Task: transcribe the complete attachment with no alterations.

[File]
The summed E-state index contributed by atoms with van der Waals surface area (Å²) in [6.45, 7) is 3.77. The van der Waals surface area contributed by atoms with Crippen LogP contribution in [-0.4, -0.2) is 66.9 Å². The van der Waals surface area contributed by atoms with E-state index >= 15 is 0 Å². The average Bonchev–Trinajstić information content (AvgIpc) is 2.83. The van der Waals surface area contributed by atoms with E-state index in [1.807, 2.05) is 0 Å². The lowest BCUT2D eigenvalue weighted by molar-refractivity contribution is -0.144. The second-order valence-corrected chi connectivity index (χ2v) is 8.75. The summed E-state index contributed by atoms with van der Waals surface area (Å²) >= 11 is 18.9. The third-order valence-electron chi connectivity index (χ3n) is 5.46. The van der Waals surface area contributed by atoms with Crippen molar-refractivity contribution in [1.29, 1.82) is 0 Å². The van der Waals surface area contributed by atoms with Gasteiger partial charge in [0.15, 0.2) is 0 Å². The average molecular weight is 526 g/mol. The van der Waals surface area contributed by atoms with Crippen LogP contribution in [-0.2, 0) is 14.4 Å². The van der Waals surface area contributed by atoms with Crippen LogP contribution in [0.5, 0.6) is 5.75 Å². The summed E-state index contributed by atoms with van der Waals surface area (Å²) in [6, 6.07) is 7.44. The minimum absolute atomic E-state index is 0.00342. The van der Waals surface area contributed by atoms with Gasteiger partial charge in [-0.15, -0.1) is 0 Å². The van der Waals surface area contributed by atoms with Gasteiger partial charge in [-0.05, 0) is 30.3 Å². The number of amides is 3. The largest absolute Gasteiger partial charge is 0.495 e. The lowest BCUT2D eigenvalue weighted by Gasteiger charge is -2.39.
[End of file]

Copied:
The summed E-state index contributed by atoms with van der Waals surface area (Å²) in [6.45, 7) is 3.77. The van der Waals surface area contributed by atoms with Crippen LogP contribution in [-0.4, -0.2) is 66.9 Å². The van der Waals surface area contributed by atoms with E-state index >= 15 is 0 Å². The average Bonchev–Trinajstić information content (AvgIpc) is 2.83. The van der Waals surface area contributed by atoms with E-state index in [1.807, 2.05) is 0 Å². The lowest BCUT2D eigenvalue weighted by molar-refractivity contribution is -0.144. The second-order valence-corrected chi connectivity index (χ2v) is 8.75. The summed E-state index contributed by atoms with van der Waals surface area (Å²) >= 11 is 18.9. The third-order valence-electron chi connectivity index (χ3n) is 5.46. The van der Waals surface area contributed by atoms with Crippen molar-refractivity contribution in [1.29, 1.82) is 0 Å². The van der Waals surface area contributed by atoms with Gasteiger partial charge in [0.15, 0.2) is 0 Å². The average molecular weight is 526 g/mol. The van der Waals surface area contributed by atoms with Crippen LogP contribution in [-0.2, 0) is 14.4 Å². The van der Waals surface area contributed by atoms with Crippen LogP contribution in [0.5, 0.6) is 5.75 Å². The summed E-state index contributed by atoms with van der Waals surface area (Å²) in [6, 6.07) is 7.44. The minimum absolute atomic E-state index is 0.00342. The van der Waals surface area contributed by atoms with Gasteiger partial charge in [-0.15, -0.1) is 0 Å². The van der Waals surface area contributed by atoms with Gasteiger partial charge in [-0.05, 0) is 30.3 Å². The number of amides is 3. The largest absolute Gasteiger partial charge is 0.495 e. The lowest BCUT2D eigenvalue weighted by Gasteiger charge is -2.39.